Another subpar month of hiring reported by the government Friday puts more pressure on the Federal Reserve to take additional unconventional steps to jump-start a sluggish economic recovery, experts said.
Dashing expectations for a strong jobs report in August, the Labor Department said Friday that employers had added a lower-than-expected 96,000 posts last month.
The unemployment rate fell to 8.1 percent from 8.3 percent in July, in part because the labor force shrank and the labor force participation rate fell to 63.5 percent, the lowest level since 1981.
The unemployment rate is down 2 percentage points from the Great Recession high of 10.1 percent and is now where it stood in February 2009, President Barack Obama's first full month in office. The labor force participation rate stood at 65.6 percent back then but was falling.
Obama, at a campaign stop Friday in New Hampshire, said businesses had added jobs for the 30th month in a row.
"But that's not good enough. We know it's not good enough," the president said. "We need to fill the hole left by this recession faster. There's a lot more we can do." He urged Congress to pass the middle-class tax cut he's proposed.
Economists had expected August job growth in the range of 125,000 to 140,000, and many had predicted even more after other gauges of employment this week pointed to strong hiring. It proved to be false optimism, with just 103,000 private-sector jobs added, according to the Labor Department. An additional 7,000 lost government jobs brought the overall August number down to 96,000, well below the 150,000 additional jobs needed each month just to keep pace with new entrants into the workforce.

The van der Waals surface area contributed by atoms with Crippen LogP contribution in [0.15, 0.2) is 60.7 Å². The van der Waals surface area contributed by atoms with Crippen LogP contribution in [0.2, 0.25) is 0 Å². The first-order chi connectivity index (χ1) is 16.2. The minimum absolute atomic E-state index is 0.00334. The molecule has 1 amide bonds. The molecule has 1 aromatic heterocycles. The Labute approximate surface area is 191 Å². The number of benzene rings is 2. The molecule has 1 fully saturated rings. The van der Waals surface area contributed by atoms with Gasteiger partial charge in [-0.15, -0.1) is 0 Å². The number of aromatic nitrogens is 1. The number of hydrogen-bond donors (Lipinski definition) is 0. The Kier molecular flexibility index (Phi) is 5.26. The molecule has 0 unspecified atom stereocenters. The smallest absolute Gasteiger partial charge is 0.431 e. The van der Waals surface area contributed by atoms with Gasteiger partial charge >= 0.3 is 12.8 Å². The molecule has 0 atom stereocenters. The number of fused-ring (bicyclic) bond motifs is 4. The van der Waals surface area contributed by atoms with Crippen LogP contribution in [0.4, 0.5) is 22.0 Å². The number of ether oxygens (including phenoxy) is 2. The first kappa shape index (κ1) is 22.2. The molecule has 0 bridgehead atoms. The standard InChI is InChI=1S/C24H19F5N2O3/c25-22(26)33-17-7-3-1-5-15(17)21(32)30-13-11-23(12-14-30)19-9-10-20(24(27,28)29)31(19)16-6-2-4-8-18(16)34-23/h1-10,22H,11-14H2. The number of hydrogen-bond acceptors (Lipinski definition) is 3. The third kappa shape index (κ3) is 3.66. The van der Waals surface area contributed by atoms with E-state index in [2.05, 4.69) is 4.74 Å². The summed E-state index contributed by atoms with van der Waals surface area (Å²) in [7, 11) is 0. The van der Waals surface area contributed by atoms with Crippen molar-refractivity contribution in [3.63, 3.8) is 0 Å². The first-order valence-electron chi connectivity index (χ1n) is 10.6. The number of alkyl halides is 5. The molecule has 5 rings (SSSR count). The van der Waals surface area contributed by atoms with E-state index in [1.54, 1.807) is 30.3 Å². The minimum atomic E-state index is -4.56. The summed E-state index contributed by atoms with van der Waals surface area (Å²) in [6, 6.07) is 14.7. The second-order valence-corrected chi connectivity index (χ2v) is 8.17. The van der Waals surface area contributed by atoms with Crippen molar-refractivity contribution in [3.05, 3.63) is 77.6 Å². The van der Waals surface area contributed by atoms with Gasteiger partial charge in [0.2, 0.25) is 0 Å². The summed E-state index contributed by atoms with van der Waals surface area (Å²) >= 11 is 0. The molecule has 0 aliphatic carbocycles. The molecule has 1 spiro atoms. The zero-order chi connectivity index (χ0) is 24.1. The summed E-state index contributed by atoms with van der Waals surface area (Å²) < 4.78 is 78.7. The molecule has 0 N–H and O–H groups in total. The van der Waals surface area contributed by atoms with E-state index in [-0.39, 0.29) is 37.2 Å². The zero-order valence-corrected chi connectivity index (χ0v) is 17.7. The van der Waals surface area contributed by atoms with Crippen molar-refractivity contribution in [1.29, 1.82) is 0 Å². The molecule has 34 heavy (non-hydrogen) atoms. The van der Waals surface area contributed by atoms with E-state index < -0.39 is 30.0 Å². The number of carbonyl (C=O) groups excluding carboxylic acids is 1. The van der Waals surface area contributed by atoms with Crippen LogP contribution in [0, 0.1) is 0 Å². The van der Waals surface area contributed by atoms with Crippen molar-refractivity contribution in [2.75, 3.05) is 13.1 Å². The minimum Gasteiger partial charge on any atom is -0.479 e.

Government statisticians also revised down the June and July jobs reports by a combined 41,000 posts.
Several months of continued sluggish hiring puts pressure on Fed Chairman Ben Bernanke, whose mandate includes creating the economic conditions that encourage full employment. He signaled in late August at the Fed's annual retreat in Jackson Hole, Wyo., that he's ready to do more to support growth.
"Given Bernanke's speech last week, the Fed is likely to either launch a third round of QE (quantitative easing) or extend its commitment to zero rates into 2015. However, in our view this will do little, if anything, to boost growth," economists at RDQ Economics wrote in a research note.
Quantitative easing involves purchasing government bonds and mortgage bonds to knock down the rates of return and force investors into more risk-taking, which encourages economic activity. The Fed has deployed the unconventional step because its benchmark lending rate, which influences lending rates across the economy, has been at a range of zero to 0.25 percent since December 2008. The Fed can't go any lower, so it's trying to approximate the effects of below-zero interest rates.
The Fed's balance sheet has swelled to nearly $3 trillion amid two previous efforts to spark economic activity. In his speech, Bernanke defended his moves as successful, but some economists and politicians argue there are now diminishing returns and that future bond buying won't be effective and could spark inflation.
"There is no substitute for fiscal policy. You can't have central banks bail us out all the time," Wisconsin Republican Rep. Paul Ryan, the GOP's vice-presidential nominee, said Friday on the business cable channel CNBC.